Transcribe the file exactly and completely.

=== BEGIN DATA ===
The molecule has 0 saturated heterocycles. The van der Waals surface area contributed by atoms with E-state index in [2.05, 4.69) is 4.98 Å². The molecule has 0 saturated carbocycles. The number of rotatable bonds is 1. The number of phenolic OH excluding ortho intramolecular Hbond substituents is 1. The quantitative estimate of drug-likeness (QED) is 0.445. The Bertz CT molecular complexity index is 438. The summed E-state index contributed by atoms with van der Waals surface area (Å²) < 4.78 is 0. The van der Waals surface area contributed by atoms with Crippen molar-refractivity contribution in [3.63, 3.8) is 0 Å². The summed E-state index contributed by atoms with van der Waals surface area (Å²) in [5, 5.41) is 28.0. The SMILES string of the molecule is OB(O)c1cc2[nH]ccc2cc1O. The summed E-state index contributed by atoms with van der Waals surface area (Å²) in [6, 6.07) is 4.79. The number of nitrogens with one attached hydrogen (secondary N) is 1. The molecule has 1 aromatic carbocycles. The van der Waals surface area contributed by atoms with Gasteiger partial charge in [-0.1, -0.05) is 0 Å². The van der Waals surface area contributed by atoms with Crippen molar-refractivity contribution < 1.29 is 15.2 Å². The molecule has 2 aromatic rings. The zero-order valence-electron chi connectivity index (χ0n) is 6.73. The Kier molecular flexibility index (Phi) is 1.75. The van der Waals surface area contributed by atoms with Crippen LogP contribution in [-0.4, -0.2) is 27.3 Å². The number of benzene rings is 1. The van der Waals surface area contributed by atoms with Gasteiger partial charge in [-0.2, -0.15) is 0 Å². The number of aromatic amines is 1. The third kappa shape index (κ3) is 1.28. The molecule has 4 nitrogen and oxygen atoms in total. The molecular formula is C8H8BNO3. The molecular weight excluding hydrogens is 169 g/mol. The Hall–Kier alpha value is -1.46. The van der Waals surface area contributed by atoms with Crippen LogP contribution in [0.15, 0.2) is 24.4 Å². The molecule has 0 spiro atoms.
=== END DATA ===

The molecule has 0 saturated heterocycles. The van der Waals surface area contributed by atoms with E-state index in [2.05, 4.69) is 4.98 Å². The molecule has 0 saturated carbocycles. The number of rotatable bonds is 1. The number of phenolic OH excluding ortho intramolecular Hbond substituents is 1. The quantitative estimate of drug-likeness (QED) is 0.445. The Bertz CT molecular complexity index is 438. The summed E-state index contributed by atoms with van der Waals surface area (Å²) < 4.78 is 0. The van der Waals surface area contributed by atoms with Crippen molar-refractivity contribution in [3.63, 3.8) is 0 Å². The summed E-state index contributed by atoms with van der Waals surface area (Å²) in [5, 5.41) is 28.0. The SMILES string of the molecule is OB(O)c1cc2[nH]ccc2cc1O. The summed E-state index contributed by atoms with van der Waals surface area (Å²) in [6, 6.07) is 4.79. The number of nitrogens with one attached hydrogen (secondary N) is 1. The molecule has 1 aromatic carbocycles. The van der Waals surface area contributed by atoms with Gasteiger partial charge in [-0.1, -0.05) is 0 Å². The van der Waals surface area contributed by atoms with Crippen molar-refractivity contribution < 1.29 is 15.2 Å². The molecule has 2 aromatic rings. The zero-order valence-electron chi connectivity index (χ0n) is 6.73. The Kier molecular flexibility index (Phi) is 1.75. The van der Waals surface area contributed by atoms with Crippen LogP contribution in [-0.4, -0.2) is 27.3 Å². The number of benzene rings is 1. The van der Waals surface area contributed by atoms with Gasteiger partial charge in [-0.2, -0.15) is 0 Å². The number of aromatic amines is 1. The third kappa shape index (κ3) is 1.28. The molecule has 4 nitrogen and oxygen atoms in total. The molecular formula is C8H8BNO3. The molecular weight excluding hydrogens is 169 g/mol. The Hall–Kier alpha value is -1.46. The van der Waals surface area contributed by atoms with Crippen LogP contribution in [0.15, 0.2) is 24.4 Å². The molecule has 0 spiro atoms.